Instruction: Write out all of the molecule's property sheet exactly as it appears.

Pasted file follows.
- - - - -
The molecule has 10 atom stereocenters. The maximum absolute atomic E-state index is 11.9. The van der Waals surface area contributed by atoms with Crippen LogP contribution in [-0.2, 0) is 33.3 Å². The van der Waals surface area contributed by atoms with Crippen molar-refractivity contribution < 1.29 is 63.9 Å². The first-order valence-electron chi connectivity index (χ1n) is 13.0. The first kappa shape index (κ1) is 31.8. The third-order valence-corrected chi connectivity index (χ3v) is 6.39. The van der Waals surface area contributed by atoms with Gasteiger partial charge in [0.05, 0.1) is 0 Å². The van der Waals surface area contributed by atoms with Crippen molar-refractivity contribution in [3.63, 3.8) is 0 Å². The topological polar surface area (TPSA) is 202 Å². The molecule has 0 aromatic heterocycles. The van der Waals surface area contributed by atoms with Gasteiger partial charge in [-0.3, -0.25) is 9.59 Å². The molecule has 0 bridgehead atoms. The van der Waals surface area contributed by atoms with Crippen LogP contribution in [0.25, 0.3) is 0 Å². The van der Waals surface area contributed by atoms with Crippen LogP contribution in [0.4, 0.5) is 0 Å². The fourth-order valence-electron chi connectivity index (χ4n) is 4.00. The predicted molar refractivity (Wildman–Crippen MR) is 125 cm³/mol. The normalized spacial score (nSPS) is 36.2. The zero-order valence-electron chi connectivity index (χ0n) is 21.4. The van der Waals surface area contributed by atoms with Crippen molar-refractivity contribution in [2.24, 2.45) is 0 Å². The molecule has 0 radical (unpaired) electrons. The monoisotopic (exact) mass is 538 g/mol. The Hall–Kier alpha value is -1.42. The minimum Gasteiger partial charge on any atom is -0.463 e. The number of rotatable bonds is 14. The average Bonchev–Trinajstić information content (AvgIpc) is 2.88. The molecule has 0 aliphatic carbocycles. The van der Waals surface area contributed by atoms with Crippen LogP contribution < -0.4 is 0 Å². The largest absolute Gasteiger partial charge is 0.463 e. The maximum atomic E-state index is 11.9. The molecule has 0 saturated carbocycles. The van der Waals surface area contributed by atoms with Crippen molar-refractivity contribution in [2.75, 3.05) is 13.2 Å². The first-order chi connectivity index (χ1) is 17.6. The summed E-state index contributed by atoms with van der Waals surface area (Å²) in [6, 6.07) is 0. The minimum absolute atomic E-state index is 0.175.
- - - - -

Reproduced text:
The molecule has 10 atom stereocenters. The maximum absolute atomic E-state index is 11.9. The van der Waals surface area contributed by atoms with Crippen LogP contribution in [-0.2, 0) is 33.3 Å². The van der Waals surface area contributed by atoms with Crippen molar-refractivity contribution < 1.29 is 63.9 Å². The first-order valence-electron chi connectivity index (χ1n) is 13.0. The first kappa shape index (κ1) is 31.8. The third-order valence-corrected chi connectivity index (χ3v) is 6.39. The van der Waals surface area contributed by atoms with Gasteiger partial charge in [0.05, 0.1) is 0 Å². The van der Waals surface area contributed by atoms with Crippen molar-refractivity contribution in [3.63, 3.8) is 0 Å². The topological polar surface area (TPSA) is 202 Å². The molecule has 0 aromatic heterocycles. The van der Waals surface area contributed by atoms with Gasteiger partial charge in [-0.3, -0.25) is 9.59 Å². The molecule has 0 bridgehead atoms. The van der Waals surface area contributed by atoms with Crippen LogP contribution in [0.25, 0.3) is 0 Å². The van der Waals surface area contributed by atoms with Crippen LogP contribution in [0.4, 0.5) is 0 Å². The fourth-order valence-electron chi connectivity index (χ4n) is 4.00. The predicted molar refractivity (Wildman–Crippen MR) is 125 cm³/mol. The normalized spacial score (nSPS) is 36.2. The zero-order valence-electron chi connectivity index (χ0n) is 21.4. The van der Waals surface area contributed by atoms with Crippen molar-refractivity contribution in [2.24, 2.45) is 0 Å². The molecule has 0 radical (unpaired) electrons. The monoisotopic (exact) mass is 538 g/mol. The Hall–Kier alpha value is -1.42. The minimum Gasteiger partial charge on any atom is -0.463 e. The number of rotatable bonds is 14. The average Bonchev–Trinajstić information content (AvgIpc) is 2.88. The molecule has 0 aliphatic carbocycles. The van der Waals surface area contributed by atoms with Crippen LogP contribution < -0.4 is 0 Å². The largest absolute Gasteiger partial charge is 0.463 e. The maximum atomic E-state index is 11.9. The molecule has 0 saturated carbocycles. The van der Waals surface area contributed by atoms with Crippen molar-refractivity contribution in [2.75, 3.05) is 13.2 Å². The first-order chi connectivity index (χ1) is 17.6. The summed E-state index contributed by atoms with van der Waals surface area (Å²) in [6, 6.07) is 0. The minimum absolute atomic E-state index is 0.175.